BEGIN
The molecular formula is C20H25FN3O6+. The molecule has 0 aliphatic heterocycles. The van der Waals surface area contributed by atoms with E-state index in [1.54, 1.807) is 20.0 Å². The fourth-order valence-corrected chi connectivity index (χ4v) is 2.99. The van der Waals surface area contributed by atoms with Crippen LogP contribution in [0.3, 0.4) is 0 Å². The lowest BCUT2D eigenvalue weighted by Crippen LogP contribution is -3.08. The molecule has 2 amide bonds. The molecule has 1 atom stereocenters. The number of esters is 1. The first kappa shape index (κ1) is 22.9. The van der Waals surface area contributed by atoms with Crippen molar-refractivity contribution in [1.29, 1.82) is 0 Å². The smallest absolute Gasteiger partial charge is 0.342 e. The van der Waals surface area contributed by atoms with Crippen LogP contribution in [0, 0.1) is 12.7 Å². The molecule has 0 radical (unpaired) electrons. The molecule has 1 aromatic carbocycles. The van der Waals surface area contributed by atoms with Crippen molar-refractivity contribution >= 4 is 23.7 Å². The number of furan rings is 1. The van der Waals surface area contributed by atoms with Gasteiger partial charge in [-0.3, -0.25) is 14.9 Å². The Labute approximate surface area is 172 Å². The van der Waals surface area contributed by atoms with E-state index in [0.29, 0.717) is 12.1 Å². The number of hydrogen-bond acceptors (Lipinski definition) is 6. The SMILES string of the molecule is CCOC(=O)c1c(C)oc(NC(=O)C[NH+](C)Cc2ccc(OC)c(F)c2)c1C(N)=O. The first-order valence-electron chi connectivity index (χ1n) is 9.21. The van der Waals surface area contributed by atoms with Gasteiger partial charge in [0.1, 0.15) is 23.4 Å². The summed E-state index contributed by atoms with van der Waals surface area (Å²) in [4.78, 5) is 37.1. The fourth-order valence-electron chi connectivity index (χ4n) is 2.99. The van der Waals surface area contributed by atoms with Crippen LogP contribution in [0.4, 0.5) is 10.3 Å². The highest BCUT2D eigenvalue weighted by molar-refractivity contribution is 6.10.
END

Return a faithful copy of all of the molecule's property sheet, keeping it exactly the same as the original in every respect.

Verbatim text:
The molecular formula is C20H25FN3O6+. The molecule has 0 aliphatic heterocycles. The van der Waals surface area contributed by atoms with E-state index in [1.54, 1.807) is 20.0 Å². The fourth-order valence-corrected chi connectivity index (χ4v) is 2.99. The van der Waals surface area contributed by atoms with Crippen LogP contribution in [0.3, 0.4) is 0 Å². The lowest BCUT2D eigenvalue weighted by Crippen LogP contribution is -3.08. The molecule has 2 amide bonds. The molecule has 1 atom stereocenters. The number of esters is 1. The first kappa shape index (κ1) is 22.9. The van der Waals surface area contributed by atoms with Crippen molar-refractivity contribution in [1.29, 1.82) is 0 Å². The smallest absolute Gasteiger partial charge is 0.342 e. The van der Waals surface area contributed by atoms with Crippen LogP contribution in [0, 0.1) is 12.7 Å². The molecule has 0 radical (unpaired) electrons. The molecule has 1 aromatic carbocycles. The van der Waals surface area contributed by atoms with Crippen molar-refractivity contribution >= 4 is 23.7 Å². The number of furan rings is 1. The van der Waals surface area contributed by atoms with Gasteiger partial charge in [-0.3, -0.25) is 14.9 Å². The Labute approximate surface area is 172 Å². The van der Waals surface area contributed by atoms with E-state index in [0.29, 0.717) is 12.1 Å². The number of hydrogen-bond acceptors (Lipinski definition) is 6. The SMILES string of the molecule is CCOC(=O)c1c(C)oc(NC(=O)C[NH+](C)Cc2ccc(OC)c(F)c2)c1C(N)=O. The first-order valence-electron chi connectivity index (χ1n) is 9.21. The van der Waals surface area contributed by atoms with Gasteiger partial charge in [0.1, 0.15) is 23.4 Å². The summed E-state index contributed by atoms with van der Waals surface area (Å²) in [4.78, 5) is 37.1. The fourth-order valence-electron chi connectivity index (χ4n) is 2.99. The van der Waals surface area contributed by atoms with Crippen LogP contribution in [0.4, 0.5) is 10.3 Å². The highest BCUT2D eigenvalue weighted by molar-refractivity contribution is 6.10.